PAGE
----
When a 36-year-old physician developed a cough so severe she cracked a rib, she knew something wasn't right. But her illness was a mystery—until her doctor asked two bizarre questions that revealed a rare, mysterious disease, Lisa Sanders writes for the New York Times Magazine.
Soon after the birth of her daughter, the patient developed a cough that initially presented only during exercise. After a few months, however, the patient's cough became excruciating, she experienced violent paroxysms that caused her ribs to ache, it hurt to pick up her child, and it even hurt to breathe.
When the symptoms didn't subside, the patient decided to visit her doctor. An X-ray showed what looked like pneumonia in the patient's lungs, but the doctor determined her cough had lasted too long to be pneumonia, so he ordered a CT scan—and discovered a cracked rib.
As a result, the patient was prescribed prednisone and antibiotics, a regimen that cleared her lungs but did not treat her cough. She was then diagnosed with asthma and given inhalers and a high dose of prednisone. Surprisingly, the patient felt relief immediately—but not because of the inhalers. After she discovered that prednisone effectively treated her symptoms—including her severe joint pains and body stiffness—the patient continued to take a very high dose.
However, as a physician, she realized that if she continued to regularly take high doses of prednisone, she risked getting glaucoma, diabetes, osteoporosis, and high blood pressure. Faced with a choice between the dangerous side effects of prednisone and the painful symptoms of her mystery illness, the patient finally decided to see James Katz, a senior research physician at the National Institute of Arthritis and Musculoskeletal and Skin Diseases at the National Institutes of Health.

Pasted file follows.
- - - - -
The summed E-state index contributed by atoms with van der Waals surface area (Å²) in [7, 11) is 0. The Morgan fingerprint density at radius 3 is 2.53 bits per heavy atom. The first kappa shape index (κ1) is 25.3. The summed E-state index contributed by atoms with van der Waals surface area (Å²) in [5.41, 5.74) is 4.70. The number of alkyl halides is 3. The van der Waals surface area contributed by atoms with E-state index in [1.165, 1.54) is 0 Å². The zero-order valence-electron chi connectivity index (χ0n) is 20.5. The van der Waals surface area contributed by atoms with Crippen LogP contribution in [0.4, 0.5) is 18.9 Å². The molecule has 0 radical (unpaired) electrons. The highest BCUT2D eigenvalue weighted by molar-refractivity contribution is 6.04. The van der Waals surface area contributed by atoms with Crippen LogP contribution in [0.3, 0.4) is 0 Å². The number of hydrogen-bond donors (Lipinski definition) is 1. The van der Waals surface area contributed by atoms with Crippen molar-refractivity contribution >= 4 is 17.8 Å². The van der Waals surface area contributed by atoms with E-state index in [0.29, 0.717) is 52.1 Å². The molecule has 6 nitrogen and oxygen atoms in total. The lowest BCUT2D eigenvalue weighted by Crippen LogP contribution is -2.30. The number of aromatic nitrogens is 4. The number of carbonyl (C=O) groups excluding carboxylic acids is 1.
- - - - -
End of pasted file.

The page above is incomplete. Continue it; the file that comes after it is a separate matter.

In his examination of the patient, Katz quickly ruled out two potential conditions: rheumatoid arthritis (RA) and a rare disease of the blood vessels called eosinophilic granulomatosis with polyangiitis (EGPA). RA was discounted because, unlike the patient, RA patients generally do not need very high doses of prednisone to manage their symptoms. EGPA was similarly rejected because the patient did not have high levels of eosinophils, the white cells that drive the disease—and she also was experiencing joint pain rather than muscle pain.
After he found inflammation in the patient's knee, Katz set out to determine the source of the inflammation—and he suspected an unlikely source: cartilage. Sure enough, when the doctor pressed on the patient's chest where cartilage connects the ribs to the breastbone, the patient jumped back in pain. "I didn't even know it hurt there," she said.
Then, Katz asked two strange questions, "Do you ever have pain in your ears when you wear a hat, or when you sleep on your side?" And, Sanders writes,"[Does your] nose ever get sore or red when [you wear] sunglasses?" Startled by the specificity of the questions, the patient responded yes.
Based on the patient's symptoms, Katz was fairly confident the patient had a rare autoimmune disease called relapsing polychondritis (RP), a condition that was making the patient's white blood cells attack parts of her own body—specifically, her cartilage.
Since there is not a single blood test used to confirm an RP diagnosis, and the disease is difficult to detect with imaging until it is in an advanced stage, most patients are diagnosed based on symptoms and their doctor's examination, Sanders writes. In fact, the patient had learned about the disease herself in medical school, but she had been taught to look out only for two telltale symptoms—a red, swollen ear with a normal-looking ear lobe, or a deformity in which the bridge of the nose dips down as a result of cartilage destruction—symptoms that, according to Sanders, present in only about half of RP patients.
For his part, Katz diagnosed the patient based on cartilage inflammation in her ears, nose, chest, and knee. After her diagnosis, the patient was prescribed an immune-suppressing drug regimen she maintains to this day.
After she received her diagnosis and fought for months to get control of the disease, the patient decided to help care for others who had also received a RP diagnosis. In hindsight, the patient realized she was in denial for a long time—but she now helps other patients cope with "this poorly understood, often devastating disease," Sanders writes, in the hopes that others will "no longer suffer for years thinking it must all just be in their heads." (Sanders, New York Times Magazine, 11/10)
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